Sunday, October 11, 2009

Cashew, the nutty nut

In the 16thc CE when the Portuguese found the tree with twisted and bent trunks and branches and a strange kind of fruit in Brazil, they called it caju. That became ‘cashew’ in English and cashew became one of the most favourite edible nuts in the world. The official name of the tree which grows to a height of around 30ft, is Anacardium occidentale.

The Portuguese planted the cashew tree in Africa as well and from there it spread to different parts of the tropics. To day India controls a major portion of the cashew nut trade, but the bulk of the raw material supply is imported from Africa. The process of cracking the shell of the nut and extracting the kernel without breakage is mostly done manually and requires certain expertise in which the women of Kerala, India excel.

The nut of this tree is a bit of a nutty business. What is called ‘cashew apple’ (and is commonly believed to be the fruit of the tree) is actually a false fruit. It is a developed part of the receptacle of the flower of a cashew tree. The real fruit is the kidney shaped drupe that is found on the bottom end of the cashew apple. It is the kernel inside it that is the most valuable part of the cashew tree, ‘the cashew nut’.

Cashew nut is world famous as a cocktails and any time snack. It is also popular in confectionary and baking and in different cuisines. It is supposed to be a health food. Cashew nuts are usually available in salted and roasted packing. Those who wish to avoid salt can buy un-roasted nuts and roast them without salt if so desired.

Roasted cashew nuts.

Un-roasted cashew nuts

In cooking the nuts are some times used whole, sometimes broken and in certain cases, ground. One point to note here – the grading, and therefore pricing, of cashew nuts are based on size and colour. Except when whole nut is a must, cheaper broken nuts which are available in the market would suffice for culinary purposes.

Incidentally, among the Christians of Kerala there is a tender cashew nut curry which is made only on Good Friday. I have written about it in my post Memories: Passion Week, half a century back . Also suitable for the Indian palate is tender cashew nuts sautéed with onions and spices. The nut is taken when it is a little above this age:

The cashew apple (marañón) though it looks very attractive, has a strange taste which some people do not like. Still squashes and wines are made from it in different countries. The best use is to make a potent alcoholic drink called ‘Feni’ with it as the Goans do. When you get a chance, ask a Goan about Feni.

A liquid which contains anacardic acids is extracted from the shell of the cashew nuts – cashew nutshell liquid (CNSL). This is effective against gram-positive bacteria. Some parts of the cashew tree are also used in tribal medicine.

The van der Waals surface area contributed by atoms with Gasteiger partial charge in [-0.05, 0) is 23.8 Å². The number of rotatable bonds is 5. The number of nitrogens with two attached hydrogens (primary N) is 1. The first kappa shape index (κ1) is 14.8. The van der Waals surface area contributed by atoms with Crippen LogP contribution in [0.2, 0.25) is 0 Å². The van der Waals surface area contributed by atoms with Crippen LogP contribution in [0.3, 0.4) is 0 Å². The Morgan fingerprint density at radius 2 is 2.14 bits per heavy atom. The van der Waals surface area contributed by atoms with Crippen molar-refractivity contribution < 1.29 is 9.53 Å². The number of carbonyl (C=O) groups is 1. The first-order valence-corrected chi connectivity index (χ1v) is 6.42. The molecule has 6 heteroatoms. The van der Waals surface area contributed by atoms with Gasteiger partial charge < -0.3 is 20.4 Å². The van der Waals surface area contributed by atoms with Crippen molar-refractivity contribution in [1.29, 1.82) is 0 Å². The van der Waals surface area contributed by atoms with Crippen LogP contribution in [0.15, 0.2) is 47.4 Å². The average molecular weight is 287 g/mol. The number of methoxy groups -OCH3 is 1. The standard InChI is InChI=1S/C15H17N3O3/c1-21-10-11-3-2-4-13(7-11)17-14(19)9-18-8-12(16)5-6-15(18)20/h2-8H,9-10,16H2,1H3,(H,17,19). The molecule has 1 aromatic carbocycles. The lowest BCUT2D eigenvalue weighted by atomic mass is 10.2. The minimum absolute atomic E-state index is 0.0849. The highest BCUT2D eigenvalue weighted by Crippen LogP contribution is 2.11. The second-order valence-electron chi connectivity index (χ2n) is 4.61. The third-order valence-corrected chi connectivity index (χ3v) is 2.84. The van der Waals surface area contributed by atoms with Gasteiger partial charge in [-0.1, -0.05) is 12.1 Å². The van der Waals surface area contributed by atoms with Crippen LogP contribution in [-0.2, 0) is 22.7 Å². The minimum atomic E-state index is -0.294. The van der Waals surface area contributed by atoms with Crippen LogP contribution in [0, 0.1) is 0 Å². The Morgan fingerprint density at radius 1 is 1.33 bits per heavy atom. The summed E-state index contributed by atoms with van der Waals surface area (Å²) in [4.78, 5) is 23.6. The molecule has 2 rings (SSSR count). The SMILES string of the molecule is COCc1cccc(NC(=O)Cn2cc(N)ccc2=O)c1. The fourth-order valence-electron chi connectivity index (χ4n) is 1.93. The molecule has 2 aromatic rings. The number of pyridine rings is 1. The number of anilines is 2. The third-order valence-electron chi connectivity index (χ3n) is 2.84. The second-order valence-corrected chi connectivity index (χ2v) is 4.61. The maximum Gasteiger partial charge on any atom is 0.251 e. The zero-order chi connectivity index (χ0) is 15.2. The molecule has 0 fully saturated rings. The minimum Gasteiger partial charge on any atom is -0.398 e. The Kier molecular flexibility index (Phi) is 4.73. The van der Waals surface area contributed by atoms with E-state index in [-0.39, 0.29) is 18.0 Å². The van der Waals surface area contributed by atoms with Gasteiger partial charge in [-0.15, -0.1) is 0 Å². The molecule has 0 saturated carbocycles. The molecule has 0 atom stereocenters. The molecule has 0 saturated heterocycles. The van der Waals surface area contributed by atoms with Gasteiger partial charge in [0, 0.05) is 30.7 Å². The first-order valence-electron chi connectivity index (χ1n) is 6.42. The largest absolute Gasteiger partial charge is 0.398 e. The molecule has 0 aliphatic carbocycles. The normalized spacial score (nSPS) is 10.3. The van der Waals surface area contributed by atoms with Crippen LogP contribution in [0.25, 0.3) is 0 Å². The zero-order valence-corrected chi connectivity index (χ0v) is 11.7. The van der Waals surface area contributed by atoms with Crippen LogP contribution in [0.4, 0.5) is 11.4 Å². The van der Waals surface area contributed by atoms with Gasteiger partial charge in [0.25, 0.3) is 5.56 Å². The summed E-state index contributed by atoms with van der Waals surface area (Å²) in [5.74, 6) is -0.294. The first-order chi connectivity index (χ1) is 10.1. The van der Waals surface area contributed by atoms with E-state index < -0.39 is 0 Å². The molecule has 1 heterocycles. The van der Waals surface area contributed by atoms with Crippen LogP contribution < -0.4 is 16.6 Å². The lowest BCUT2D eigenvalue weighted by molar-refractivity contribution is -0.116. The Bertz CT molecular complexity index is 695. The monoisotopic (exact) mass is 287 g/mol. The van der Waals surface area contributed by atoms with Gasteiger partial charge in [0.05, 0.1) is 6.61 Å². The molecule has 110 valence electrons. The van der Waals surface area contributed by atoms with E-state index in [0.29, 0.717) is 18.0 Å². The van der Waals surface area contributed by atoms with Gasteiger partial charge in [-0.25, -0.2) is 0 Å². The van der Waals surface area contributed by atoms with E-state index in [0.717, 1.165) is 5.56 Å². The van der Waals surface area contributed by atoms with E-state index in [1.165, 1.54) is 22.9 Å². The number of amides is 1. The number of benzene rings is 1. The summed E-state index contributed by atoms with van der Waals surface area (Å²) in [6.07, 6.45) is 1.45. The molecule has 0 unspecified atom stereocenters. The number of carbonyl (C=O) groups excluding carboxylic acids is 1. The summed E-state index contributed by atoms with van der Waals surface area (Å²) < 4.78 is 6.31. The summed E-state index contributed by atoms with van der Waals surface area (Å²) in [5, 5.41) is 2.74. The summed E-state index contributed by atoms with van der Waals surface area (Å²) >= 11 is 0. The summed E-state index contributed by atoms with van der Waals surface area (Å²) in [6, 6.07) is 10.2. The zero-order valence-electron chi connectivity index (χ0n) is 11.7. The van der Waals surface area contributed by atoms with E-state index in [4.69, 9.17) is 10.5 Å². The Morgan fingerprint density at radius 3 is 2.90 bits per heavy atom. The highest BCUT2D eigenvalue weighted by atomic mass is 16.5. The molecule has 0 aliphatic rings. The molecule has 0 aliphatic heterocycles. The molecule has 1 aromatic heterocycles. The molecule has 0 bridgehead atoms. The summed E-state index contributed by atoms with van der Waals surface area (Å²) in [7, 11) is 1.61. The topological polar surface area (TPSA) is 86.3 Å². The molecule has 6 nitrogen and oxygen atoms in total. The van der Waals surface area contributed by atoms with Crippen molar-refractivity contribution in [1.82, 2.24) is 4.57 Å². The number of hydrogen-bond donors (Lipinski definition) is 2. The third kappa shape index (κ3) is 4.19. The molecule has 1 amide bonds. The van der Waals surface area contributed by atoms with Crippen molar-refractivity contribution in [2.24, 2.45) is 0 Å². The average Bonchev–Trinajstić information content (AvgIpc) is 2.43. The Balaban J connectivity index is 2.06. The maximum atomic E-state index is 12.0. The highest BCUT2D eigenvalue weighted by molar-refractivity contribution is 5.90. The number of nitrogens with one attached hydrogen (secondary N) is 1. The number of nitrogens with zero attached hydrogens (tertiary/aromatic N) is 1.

Cashew cultivation can be profitable with the new hybrid varieties .

Photos: Top left and second last from Wikimedia Commons. The rest TP/AT.

Click on photos to enlarge.


Kamini said...

Thanks for this informative post on my favorite nut, the cashew. I've never seen such close up pictures, which were very interesting to see.
I remember once tasting Feni in Goa - and almost choking on it!

Maddy said...

that was total coincidence, i just posted a blog on exactly the same topic!!

PN Subramanian said...

Short and sweet intro. Do we have odorless Feni

Jothish said...

Memories of my childhood vacation, includes collecting the fruit (Kashumanga) form cashew tree and devouring its juice, trying not to stain the dress, also frying the nuts in old clay pots and extracting the roasted nuts. But nowadays I don't see many trees in the 'parambu' when I visit my grand parents house. :(

Abraham Tharakan said...

Kamini, I am happy that you liked the post. Feni has done that to many people!

Abraham Tharakan said...

Maddy, that's incredible. No harm done though. I think our posts compliment each other.

Abraham Tharakan said...

Thank you PN Subramanian. I think they have not yet managed to make odorless caju Feni. A pity.

Abraham Tharakan said...

Jothish, thank you for the comment. Many people in Kerala have cut down cashew trees because they occupy much space and there is hardly any worthwhile income.

Sunita said...

Great post! And very informative.
The villagers here burn the shell of the cashewnut to drive away mosquitos. It's supposed to be more effective than the smoke / scent of anything else according to them.
Incidentally, the oil from the cashewnut shell is also supposed to be a very effective anti-termite chemical. I dont know about that but I do know that a bit of it when it comes in contact with skin can burn like hell!

Abraham Tharakan said...

Sunita, thank you for the informative comment.

? said...

Brought back a lot of memories; we loved the juice both fresh and chilled.